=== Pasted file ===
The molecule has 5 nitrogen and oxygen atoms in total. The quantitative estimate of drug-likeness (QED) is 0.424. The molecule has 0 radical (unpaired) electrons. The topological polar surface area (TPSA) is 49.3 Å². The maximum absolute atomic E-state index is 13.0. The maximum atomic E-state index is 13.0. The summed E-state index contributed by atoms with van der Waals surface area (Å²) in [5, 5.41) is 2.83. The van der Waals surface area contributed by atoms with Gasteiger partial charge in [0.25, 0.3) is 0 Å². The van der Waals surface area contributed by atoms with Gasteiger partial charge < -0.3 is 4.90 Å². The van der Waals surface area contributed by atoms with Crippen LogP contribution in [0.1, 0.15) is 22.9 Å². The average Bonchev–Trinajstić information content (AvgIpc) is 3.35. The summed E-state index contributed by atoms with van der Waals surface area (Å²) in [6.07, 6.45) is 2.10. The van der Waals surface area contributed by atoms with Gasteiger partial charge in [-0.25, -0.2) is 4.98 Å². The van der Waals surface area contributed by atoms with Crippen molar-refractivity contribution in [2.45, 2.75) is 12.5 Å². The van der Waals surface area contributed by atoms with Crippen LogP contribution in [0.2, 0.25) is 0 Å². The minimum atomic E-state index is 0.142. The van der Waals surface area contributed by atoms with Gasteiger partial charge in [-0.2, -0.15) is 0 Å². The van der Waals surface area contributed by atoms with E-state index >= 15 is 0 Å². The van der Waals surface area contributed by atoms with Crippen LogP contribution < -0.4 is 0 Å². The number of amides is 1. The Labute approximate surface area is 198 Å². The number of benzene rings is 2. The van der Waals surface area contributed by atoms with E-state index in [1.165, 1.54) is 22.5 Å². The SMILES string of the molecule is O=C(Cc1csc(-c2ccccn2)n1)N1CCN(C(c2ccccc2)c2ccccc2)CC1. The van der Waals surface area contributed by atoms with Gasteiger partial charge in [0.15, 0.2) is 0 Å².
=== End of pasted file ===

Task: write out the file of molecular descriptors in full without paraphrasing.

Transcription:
The molecule has 5 nitrogen and oxygen atoms in total. The quantitative estimate of drug-likeness (QED) is 0.424. The molecule has 0 radical (unpaired) electrons. The topological polar surface area (TPSA) is 49.3 Å². The maximum absolute atomic E-state index is 13.0. The maximum atomic E-state index is 13.0. The summed E-state index contributed by atoms with van der Waals surface area (Å²) in [5, 5.41) is 2.83. The van der Waals surface area contributed by atoms with Gasteiger partial charge in [0.25, 0.3) is 0 Å². The van der Waals surface area contributed by atoms with Gasteiger partial charge < -0.3 is 4.90 Å². The van der Waals surface area contributed by atoms with Crippen LogP contribution in [0.1, 0.15) is 22.9 Å². The average Bonchev–Trinajstić information content (AvgIpc) is 3.35. The summed E-state index contributed by atoms with van der Waals surface area (Å²) in [6.07, 6.45) is 2.10. The van der Waals surface area contributed by atoms with Gasteiger partial charge in [-0.25, -0.2) is 4.98 Å². The van der Waals surface area contributed by atoms with Crippen molar-refractivity contribution in [2.45, 2.75) is 12.5 Å². The van der Waals surface area contributed by atoms with Crippen LogP contribution in [0.2, 0.25) is 0 Å². The minimum atomic E-state index is 0.142. The van der Waals surface area contributed by atoms with Gasteiger partial charge in [-0.2, -0.15) is 0 Å². The van der Waals surface area contributed by atoms with E-state index >= 15 is 0 Å². The van der Waals surface area contributed by atoms with Crippen LogP contribution < -0.4 is 0 Å². The number of amides is 1. The Labute approximate surface area is 198 Å². The number of benzene rings is 2. The van der Waals surface area contributed by atoms with E-state index in [1.165, 1.54) is 22.5 Å². The SMILES string of the molecule is O=C(Cc1csc(-c2ccccn2)n1)N1CCN(C(c2ccccc2)c2ccccc2)CC1. The van der Waals surface area contributed by atoms with Gasteiger partial charge in [0.15, 0.2) is 0 Å².